Human language is a highly productive communication system that allows the creation of new meaning through the combination of existing meaning-bearing elements. The syntax can take different forms depending on the semantic relationship between the combination and the parts.
The syntax is the grouping of words into longer phrases that allows language to express an infinite variety of messages. Significant ape data is needed to reconstruct the ancestral origins of syntax, but it is currently unavailable.
The ability to combine words into more significant compositional phrases is a key feature of human language.
Chimpanzees have the ability to connect vocalizations into meaningful structures, which may be more ancient than previously thought.
Our closest living relatives, chimpanzees, are known to create a number of vocalizations to manage their social and ecological life. In certain cases, these vocalizations are combined into longer sequences. According to research from the University of Zurich (UZH), chimpanzees can understand these combinations.
Researchers managed tests on untrained chimpanzees in Uganda by carrying them out properly. They showed model snakes to chimpanzees, and they reacted more strongly to the combination of the two sounds than to “alarm-huu” or “waa-bark.”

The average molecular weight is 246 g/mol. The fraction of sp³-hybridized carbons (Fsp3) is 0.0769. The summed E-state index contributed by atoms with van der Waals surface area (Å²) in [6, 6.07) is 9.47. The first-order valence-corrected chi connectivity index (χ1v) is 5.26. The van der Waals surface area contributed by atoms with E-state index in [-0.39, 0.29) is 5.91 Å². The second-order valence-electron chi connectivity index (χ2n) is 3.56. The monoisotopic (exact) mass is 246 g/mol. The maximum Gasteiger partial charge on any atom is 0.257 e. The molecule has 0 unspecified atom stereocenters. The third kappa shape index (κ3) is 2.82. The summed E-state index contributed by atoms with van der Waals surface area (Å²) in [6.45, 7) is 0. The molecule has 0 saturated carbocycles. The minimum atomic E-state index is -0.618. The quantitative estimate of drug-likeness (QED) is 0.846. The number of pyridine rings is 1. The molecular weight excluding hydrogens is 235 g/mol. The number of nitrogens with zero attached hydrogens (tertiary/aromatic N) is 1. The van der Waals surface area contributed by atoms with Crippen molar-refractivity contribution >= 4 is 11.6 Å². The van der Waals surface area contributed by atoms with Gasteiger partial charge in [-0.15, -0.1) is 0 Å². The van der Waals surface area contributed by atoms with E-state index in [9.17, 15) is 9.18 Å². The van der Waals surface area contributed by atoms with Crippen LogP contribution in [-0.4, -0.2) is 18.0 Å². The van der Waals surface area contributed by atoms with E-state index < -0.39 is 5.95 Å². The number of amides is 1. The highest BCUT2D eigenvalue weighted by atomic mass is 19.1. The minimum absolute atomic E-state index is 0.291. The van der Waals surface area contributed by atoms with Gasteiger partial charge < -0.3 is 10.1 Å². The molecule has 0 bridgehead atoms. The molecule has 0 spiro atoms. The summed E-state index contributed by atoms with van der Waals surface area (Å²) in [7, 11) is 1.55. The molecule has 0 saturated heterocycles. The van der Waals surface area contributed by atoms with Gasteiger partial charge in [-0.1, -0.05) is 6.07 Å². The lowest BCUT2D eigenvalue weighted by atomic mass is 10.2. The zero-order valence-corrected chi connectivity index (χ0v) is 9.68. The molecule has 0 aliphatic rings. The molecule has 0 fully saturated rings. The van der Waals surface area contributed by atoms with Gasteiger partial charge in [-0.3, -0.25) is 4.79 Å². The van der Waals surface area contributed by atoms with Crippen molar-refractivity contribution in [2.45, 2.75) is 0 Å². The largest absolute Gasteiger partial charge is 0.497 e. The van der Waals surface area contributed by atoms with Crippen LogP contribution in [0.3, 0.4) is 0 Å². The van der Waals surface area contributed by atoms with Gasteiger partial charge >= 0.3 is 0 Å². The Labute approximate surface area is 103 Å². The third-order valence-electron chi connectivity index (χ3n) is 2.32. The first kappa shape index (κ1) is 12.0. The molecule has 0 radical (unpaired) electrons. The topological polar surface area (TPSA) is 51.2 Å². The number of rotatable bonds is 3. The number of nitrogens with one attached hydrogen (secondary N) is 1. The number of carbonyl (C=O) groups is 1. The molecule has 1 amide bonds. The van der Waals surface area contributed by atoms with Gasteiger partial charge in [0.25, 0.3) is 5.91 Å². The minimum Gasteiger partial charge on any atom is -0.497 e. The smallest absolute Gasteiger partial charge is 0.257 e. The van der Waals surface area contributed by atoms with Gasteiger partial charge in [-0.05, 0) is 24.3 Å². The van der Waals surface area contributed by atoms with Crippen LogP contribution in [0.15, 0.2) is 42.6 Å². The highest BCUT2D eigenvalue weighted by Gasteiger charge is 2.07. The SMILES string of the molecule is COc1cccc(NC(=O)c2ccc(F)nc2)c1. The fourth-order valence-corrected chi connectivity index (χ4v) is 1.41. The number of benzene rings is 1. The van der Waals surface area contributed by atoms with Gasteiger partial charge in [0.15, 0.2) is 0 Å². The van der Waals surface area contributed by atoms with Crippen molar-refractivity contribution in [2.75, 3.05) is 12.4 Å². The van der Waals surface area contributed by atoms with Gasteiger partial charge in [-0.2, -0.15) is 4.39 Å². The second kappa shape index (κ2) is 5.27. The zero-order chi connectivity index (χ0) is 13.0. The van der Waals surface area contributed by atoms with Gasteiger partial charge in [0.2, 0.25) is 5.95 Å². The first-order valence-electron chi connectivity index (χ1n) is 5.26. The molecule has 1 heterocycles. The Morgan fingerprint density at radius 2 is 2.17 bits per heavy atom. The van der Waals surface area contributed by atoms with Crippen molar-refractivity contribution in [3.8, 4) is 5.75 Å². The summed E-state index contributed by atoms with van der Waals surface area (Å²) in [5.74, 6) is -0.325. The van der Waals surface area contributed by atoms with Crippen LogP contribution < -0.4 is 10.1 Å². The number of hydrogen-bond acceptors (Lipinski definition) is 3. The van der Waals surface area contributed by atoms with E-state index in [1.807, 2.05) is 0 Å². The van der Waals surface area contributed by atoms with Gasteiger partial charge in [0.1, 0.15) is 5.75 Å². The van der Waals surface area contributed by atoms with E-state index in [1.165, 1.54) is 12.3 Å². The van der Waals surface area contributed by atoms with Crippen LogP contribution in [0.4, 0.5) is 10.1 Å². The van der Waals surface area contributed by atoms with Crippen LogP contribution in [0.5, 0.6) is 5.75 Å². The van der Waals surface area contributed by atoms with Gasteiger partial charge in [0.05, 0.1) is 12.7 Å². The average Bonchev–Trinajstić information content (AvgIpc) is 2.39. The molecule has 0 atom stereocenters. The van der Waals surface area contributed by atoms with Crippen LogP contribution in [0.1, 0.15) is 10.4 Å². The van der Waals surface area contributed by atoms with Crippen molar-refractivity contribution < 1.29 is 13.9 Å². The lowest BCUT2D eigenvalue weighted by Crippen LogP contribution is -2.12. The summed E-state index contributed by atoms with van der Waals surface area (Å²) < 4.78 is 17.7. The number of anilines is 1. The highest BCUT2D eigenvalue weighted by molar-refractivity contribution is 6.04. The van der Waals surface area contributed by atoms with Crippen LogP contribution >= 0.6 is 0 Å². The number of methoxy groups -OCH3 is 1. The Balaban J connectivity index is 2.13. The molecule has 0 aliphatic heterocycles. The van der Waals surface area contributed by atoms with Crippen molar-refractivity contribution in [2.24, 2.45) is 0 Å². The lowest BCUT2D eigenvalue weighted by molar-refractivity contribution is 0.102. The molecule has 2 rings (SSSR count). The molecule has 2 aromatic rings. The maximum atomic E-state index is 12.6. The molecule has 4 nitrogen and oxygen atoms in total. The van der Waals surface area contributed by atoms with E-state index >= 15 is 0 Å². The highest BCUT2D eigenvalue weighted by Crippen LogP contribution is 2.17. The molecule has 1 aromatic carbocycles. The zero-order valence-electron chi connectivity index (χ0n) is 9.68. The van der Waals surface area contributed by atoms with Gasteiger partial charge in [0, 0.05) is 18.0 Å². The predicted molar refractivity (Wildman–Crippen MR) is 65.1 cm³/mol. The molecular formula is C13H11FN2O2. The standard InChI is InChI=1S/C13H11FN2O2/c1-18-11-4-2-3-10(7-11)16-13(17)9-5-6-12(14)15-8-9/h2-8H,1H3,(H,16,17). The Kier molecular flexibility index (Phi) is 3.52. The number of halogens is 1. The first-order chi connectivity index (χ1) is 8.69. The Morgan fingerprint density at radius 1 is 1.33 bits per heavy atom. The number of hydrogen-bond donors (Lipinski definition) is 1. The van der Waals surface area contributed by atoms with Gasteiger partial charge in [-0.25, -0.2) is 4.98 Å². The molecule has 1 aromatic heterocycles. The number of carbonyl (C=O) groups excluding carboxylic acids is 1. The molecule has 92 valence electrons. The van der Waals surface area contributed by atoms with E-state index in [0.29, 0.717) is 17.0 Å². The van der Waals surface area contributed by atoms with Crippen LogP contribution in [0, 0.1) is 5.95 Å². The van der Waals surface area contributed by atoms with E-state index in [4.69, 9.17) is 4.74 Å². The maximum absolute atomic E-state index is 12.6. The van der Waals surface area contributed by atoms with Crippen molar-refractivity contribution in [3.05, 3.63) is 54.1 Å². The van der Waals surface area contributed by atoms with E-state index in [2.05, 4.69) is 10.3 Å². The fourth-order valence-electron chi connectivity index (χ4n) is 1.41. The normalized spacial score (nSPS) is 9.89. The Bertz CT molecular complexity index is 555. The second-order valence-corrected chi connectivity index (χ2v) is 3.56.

Maël Leroux, a postdoctoral student at the Department of Comparative Language Science of UZH, who led the study, said, “Chimpanzees produce ‘alarm-huus’ when surprised and ‘waa-barks’ when potentially recruiting conspecifics during aggression or hunting, Our behavioral observations suggest that chimpanzees combine these calls when exposed to a threat where recruiting group members is advantageous, such as when encountering a snake, but until now experimental verification has been missing.”
In a study, the last author and UZH professor Simon Townsend said, “This makes sense because a threat that needs recruitment is an urgent event and suggests listening to chimpanzees really combining the meaning of the individual calls.”
The new findings have significant implications for the evolutionary roots of language’s compositional structure.
He said, “Humans and chimpanzees last shared a common ancestor approximately 6 million years ago. Our data, therefore, indicate that the capacity to combine meaningful vocalizations is potentially at least 6 million years old, if not older.”
Leroux said, “These data provide an intriguing glimpse into the evolutionary emergence of language.”
In a nutshell, it suggests that compositionality existed before language development. However, further observational and experimental study, ideally in other great ape species, will be necessary to verify this.